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Sarah Rodman Campbell and husband built a school and expanded homestead holdings

PHOTO COURTESY OF BOWMAN MUSEUM
 - Ed and Sarah Campbell.Sarah A. Rodman came to Central Oregon with her pioneer parents in the early 1880s. Her father, William, first homesteaded on Bear Creek south of Prineville near what is now known as Rodman Rim.

The family later moved to the Gray Butte vicinity and homesteaded. Sarah was born on Oct. 16, 1865, in Saleno County, California. While living at her parents near Gray Butte, she met John Edward Campbell, who had come to Central Oregon with his parents when he was 7 years old, in 1872. Eligible young women were quite popular in the early settlement era, and Ed soon was courting Sarah. They were married on Aug. 2, 1885.

They moved to the Grizzly locality and ranched for 10 years. Ed decided to expand into business and purchased the ferry on the Deschutes River that was located near the bridge at Warm Springs. The family moved to Cowles Orchard near Warm Springs to be near the ferry site. Sarah often managed the ferry as Ed was often away operating a stage line from Wapinitia to Prineville.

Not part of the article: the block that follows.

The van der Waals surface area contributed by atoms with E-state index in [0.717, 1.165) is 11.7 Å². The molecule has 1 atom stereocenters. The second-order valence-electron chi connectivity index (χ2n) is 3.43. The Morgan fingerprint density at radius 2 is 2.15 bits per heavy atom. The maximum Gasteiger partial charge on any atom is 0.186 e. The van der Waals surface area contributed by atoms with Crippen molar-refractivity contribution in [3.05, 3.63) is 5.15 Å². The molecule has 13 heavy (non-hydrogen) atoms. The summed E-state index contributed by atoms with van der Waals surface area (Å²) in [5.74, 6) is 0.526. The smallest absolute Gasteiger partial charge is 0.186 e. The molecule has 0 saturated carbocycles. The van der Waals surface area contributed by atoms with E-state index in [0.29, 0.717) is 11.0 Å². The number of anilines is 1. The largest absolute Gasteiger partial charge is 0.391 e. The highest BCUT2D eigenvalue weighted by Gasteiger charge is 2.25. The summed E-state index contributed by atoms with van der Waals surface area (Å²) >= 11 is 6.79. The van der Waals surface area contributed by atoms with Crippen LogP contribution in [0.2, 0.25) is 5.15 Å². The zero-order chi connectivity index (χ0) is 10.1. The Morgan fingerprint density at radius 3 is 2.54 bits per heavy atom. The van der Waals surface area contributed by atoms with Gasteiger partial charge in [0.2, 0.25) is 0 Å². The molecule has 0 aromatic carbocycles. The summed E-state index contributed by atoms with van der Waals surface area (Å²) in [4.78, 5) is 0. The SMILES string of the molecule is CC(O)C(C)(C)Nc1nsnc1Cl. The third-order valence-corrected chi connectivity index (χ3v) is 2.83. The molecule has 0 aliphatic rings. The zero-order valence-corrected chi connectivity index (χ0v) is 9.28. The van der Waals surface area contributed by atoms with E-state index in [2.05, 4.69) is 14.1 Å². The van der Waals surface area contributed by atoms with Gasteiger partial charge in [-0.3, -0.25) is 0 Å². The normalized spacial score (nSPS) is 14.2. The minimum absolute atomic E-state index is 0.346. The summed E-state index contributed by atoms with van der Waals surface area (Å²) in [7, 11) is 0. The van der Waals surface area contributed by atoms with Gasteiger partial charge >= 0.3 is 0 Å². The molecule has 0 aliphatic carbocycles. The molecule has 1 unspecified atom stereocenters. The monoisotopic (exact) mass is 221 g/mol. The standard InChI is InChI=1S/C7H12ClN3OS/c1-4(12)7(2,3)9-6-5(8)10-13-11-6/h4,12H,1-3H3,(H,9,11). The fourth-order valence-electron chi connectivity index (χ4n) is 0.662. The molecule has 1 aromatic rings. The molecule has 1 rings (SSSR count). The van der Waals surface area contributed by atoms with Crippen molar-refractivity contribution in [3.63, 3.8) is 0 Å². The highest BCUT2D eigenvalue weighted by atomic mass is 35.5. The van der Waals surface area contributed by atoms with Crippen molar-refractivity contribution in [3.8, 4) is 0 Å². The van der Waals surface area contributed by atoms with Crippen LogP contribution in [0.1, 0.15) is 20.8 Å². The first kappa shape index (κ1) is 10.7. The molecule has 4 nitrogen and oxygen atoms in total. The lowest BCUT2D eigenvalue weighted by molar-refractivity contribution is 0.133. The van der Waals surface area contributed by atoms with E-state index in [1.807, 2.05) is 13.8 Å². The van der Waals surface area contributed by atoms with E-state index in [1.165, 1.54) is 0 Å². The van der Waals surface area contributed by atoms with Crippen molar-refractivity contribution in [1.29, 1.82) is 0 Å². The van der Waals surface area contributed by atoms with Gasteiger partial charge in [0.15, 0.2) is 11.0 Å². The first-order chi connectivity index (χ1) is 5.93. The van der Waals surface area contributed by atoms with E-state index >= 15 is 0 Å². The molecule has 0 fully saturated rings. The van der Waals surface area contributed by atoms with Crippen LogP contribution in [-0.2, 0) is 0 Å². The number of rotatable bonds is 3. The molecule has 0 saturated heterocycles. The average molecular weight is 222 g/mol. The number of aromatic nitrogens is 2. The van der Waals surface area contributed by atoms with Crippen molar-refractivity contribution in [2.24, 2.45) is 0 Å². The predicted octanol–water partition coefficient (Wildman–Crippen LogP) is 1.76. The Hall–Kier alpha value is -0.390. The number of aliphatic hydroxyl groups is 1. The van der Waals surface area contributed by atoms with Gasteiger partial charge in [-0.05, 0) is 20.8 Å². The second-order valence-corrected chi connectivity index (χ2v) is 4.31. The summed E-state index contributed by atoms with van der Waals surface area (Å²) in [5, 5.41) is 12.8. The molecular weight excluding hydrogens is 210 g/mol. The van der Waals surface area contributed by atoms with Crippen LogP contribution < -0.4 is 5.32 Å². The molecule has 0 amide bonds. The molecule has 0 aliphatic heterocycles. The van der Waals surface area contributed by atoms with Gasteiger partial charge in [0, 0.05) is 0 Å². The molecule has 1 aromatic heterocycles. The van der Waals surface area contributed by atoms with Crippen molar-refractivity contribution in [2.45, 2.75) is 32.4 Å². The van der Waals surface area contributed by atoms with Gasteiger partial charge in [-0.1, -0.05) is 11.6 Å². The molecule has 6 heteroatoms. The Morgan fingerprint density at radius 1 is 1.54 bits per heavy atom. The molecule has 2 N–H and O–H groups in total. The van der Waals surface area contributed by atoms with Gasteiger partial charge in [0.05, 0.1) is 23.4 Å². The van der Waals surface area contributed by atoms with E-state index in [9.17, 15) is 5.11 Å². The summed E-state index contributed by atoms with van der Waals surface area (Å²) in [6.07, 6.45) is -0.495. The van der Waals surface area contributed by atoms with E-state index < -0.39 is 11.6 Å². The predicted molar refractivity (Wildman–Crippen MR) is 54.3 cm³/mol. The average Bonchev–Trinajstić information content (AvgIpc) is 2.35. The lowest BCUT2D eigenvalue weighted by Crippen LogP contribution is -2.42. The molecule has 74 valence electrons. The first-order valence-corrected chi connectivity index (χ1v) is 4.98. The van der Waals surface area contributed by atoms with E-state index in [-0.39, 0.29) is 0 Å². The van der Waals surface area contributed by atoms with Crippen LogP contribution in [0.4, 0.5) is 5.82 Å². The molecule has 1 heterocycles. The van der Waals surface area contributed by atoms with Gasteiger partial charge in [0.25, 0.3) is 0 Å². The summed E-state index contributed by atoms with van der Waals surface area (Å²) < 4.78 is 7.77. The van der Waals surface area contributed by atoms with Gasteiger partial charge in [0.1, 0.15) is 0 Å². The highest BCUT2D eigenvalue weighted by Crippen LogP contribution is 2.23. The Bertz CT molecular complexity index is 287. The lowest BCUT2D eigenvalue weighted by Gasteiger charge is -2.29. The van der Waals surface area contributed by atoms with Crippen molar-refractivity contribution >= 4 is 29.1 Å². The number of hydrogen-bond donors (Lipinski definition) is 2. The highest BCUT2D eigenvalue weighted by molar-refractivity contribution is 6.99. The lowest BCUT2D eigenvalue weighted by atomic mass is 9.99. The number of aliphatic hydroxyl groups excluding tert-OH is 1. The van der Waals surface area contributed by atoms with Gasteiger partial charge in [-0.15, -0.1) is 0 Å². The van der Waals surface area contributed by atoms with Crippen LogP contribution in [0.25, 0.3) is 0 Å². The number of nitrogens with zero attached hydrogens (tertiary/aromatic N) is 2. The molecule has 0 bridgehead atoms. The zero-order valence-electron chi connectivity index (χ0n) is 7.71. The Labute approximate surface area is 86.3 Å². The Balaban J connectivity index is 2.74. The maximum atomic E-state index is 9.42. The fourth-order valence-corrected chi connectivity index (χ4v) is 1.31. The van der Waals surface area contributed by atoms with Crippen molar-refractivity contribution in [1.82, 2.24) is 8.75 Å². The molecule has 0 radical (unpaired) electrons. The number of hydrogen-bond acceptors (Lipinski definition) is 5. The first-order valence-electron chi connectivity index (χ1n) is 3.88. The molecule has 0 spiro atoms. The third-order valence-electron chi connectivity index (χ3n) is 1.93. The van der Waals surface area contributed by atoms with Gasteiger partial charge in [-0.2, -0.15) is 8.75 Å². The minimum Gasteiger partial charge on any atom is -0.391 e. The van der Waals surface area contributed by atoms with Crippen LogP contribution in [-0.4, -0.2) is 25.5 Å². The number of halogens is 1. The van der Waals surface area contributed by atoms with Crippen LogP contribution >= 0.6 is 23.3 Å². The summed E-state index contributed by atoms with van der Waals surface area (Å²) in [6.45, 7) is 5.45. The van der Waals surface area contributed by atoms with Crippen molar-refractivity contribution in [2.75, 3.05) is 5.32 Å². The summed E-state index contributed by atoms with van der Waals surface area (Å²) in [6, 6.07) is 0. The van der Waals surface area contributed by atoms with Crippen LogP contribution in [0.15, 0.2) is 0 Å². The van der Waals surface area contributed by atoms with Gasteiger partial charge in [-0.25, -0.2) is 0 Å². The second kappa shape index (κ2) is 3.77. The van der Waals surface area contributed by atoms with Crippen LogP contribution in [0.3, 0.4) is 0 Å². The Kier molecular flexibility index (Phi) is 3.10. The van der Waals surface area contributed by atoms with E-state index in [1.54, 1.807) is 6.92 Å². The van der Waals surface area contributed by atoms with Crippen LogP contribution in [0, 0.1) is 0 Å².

Ed filed for a homestead in John Brown Canyon northwest of Madras in 1901 and the family moved there and eventually purchased John A. Brown's homestead.

Sarah established a garden near an abundant spring at the home site and raised vegetables and fruits to supplement the family larder. They built a larger house for the growing family in 1912. Between 1886 and 1916, Sarah gave birth to 11 children. She certainly must have been a strong woman. They continued to operate the ferry until 1912, when a bridge was built across the river. The children helped Sarah operate the ferry.

The Campbells built a school in 1902 near their homestead as there were no schools nearby. They paid a teacher to educate their children until a new school was built on Agency Plains in 1903. The coming of the railroad in 1910 resulted in the establishment of the small community of Vanora not far from the Campbell home. The children then went to school at Vanora.

The Campbells expanded their holdings as homesteaders left and they purchased their claims. They began to raise dryland wheat. A wagon road from the Deschutes up to Agency Plains was built up the canyon near their homestead and became known as Campbell Grade.

Sarah often was the congenial host to travelers going to and from Warm Springs to Madras and Prineville along the wagon road. Ed and Sarah farmed until Ed passed away in 1917. At that time, their oldest son took over operation of the ranch and Sarah and her four youngest children moved into Madras. She wanted her youngest children to attend high school. She became involved in social activities in Madras and lived there until her death in 1946.


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